This is not something that should be happening to a brand new CF card.

We again added another CF card to the rotation and hours later the same result.

In all three different CF cards of sizes all became corrupted.

Calls to Hasselblad and teh rental company revealed that this is becoming a known issue impart due to the release of FlexColor 4.7.1 and the firmware upgrade.

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Lexar Professional UDMA 300X CF card, and the Lexar Professional UDMA Firewire 800 reader.

Guide - Lisa - March 25, 2020

We get some great new toys to play with on occasion. The latest was sent to us by Lexar when they introduced the Lexar Professional UDMA 300X CF card, and the Lexar Professional UDMA Firewire 800 reader.

While most people specifically those renting digital cameras from rental companies find a Sandisk CF card included with the rental package. These new offerings from Lexar are well worth taking a look at.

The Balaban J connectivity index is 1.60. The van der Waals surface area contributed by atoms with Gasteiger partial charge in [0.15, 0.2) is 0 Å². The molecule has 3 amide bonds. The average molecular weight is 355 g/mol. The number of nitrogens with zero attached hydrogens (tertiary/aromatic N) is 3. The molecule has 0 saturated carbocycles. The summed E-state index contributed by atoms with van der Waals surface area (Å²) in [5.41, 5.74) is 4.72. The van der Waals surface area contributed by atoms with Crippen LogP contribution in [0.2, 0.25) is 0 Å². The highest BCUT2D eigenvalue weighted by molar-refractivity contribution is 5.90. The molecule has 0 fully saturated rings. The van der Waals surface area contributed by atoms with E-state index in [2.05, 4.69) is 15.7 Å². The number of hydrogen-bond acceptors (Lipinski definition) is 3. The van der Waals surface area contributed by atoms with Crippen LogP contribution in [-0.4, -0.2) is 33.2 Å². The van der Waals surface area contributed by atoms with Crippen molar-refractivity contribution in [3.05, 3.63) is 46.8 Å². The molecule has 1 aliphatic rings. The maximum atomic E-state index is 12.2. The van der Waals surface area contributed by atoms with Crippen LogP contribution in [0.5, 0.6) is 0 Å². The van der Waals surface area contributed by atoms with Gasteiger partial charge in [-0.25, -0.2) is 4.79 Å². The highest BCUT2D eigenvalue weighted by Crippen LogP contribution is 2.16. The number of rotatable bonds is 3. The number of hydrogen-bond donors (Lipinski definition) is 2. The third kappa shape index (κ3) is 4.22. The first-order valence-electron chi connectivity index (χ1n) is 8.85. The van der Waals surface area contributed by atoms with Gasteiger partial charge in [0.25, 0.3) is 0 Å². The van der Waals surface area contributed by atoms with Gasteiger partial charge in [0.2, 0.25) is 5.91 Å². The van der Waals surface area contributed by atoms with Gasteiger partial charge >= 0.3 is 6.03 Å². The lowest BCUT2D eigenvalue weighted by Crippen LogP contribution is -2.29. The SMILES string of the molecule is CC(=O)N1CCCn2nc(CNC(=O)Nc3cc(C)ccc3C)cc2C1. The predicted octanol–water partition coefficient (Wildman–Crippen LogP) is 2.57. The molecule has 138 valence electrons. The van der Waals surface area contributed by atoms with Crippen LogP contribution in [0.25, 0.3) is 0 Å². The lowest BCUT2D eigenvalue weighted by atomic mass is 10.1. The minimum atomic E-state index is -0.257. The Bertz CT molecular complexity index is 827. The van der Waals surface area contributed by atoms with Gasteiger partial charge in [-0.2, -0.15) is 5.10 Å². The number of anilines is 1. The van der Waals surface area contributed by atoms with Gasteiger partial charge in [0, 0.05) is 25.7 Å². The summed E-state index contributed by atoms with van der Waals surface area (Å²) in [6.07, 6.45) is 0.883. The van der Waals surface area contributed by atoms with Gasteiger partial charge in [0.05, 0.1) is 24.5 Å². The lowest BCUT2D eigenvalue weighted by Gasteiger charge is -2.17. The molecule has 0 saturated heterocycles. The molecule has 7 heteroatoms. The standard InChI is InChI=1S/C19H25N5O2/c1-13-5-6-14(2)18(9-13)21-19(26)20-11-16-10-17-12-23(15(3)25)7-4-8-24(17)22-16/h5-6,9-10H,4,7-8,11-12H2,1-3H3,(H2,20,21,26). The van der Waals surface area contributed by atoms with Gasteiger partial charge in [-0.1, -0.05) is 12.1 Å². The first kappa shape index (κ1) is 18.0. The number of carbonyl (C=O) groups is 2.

Though Sandisk may have the strongest brand name in the flash memory market, they are not without their short comings in terms of the cards life span based on read/write capacity, and they also are the most expensive.

Lexar is actually a wholly owned subsidiary of Micron Technology, Inc. A company that like Sandisk manufactures there own flash memory chips.

For those not familiar with Micron Technology who markets there DRAM as Crucial memory and Flash memory as Lexar; Micron and Crucial memory has been the brand of choice for those building hard-core gaming computers and home computer enthusiasts that have been over-clocking their processors since the days of the Pentium 166.

The reason these computer users have chosen this brand of memory is because it takes the abuse, it runs fast, stays cool, and rarely to never causes system errors. This has also been my personal experience. I have been over clocking my PC’s including this sites servers for years using Crucial DRAM. And MAC users will find the Crucial memory is more stable and less expensive than other memory for Mac’s.

So during our last Digital Tech Workshop we put the Lexar Professional UDMA 300X CF card, and the Lexar Professional UDMA Firewire 800 reader to the test. I made every attempt to abuse it beyond what is was designed for.

This UDMA 300X card was tested in the Phase One P25+, P30+ backs, the Leaf AFi that was presented a few weeks ago by FotoCare and Leaf, and it was also used in the Canon 5d, MKII & MKII cameras.